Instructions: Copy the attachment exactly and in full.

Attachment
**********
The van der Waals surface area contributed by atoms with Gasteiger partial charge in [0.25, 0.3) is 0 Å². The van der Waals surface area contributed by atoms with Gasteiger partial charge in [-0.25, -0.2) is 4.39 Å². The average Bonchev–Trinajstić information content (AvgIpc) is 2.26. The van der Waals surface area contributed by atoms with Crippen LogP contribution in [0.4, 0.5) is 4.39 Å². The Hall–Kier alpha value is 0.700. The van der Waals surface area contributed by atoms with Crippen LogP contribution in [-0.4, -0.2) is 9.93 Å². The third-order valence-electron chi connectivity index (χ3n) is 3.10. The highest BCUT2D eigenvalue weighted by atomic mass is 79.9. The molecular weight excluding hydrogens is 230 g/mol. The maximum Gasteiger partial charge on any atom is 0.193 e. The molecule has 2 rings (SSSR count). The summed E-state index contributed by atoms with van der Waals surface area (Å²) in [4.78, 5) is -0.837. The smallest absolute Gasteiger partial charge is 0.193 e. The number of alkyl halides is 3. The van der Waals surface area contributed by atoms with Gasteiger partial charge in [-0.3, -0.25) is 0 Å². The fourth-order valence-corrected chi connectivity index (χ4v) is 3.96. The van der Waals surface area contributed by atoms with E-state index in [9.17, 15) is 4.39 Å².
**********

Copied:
The van der Waals surface area contributed by atoms with Gasteiger partial charge in [0.25, 0.3) is 0 Å². The van der Waals surface area contributed by atoms with Gasteiger partial charge in [-0.25, -0.2) is 4.39 Å². The average Bonchev–Trinajstić information content (AvgIpc) is 2.26. The van der Waals surface area contributed by atoms with Crippen LogP contribution in [0.4, 0.5) is 4.39 Å². The Hall–Kier alpha value is 0.700. The van der Waals surface area contributed by atoms with Crippen LogP contribution in [-0.4, -0.2) is 9.93 Å². The third-order valence-electron chi connectivity index (χ3n) is 3.10. The highest BCUT2D eigenvalue weighted by atomic mass is 79.9. The molecular weight excluding hydrogens is 230 g/mol. The maximum Gasteiger partial charge on any atom is 0.193 e. The molecule has 2 rings (SSSR count). The summed E-state index contributed by atoms with van der Waals surface area (Å²) in [4.78, 5) is -0.837. The smallest absolute Gasteiger partial charge is 0.193 e. The number of alkyl halides is 3. The van der Waals surface area contributed by atoms with Gasteiger partial charge in [-0.3, -0.25) is 0 Å². The fourth-order valence-corrected chi connectivity index (χ4v) is 3.96. The van der Waals surface area contributed by atoms with E-state index in [9.17, 15) is 4.39 Å².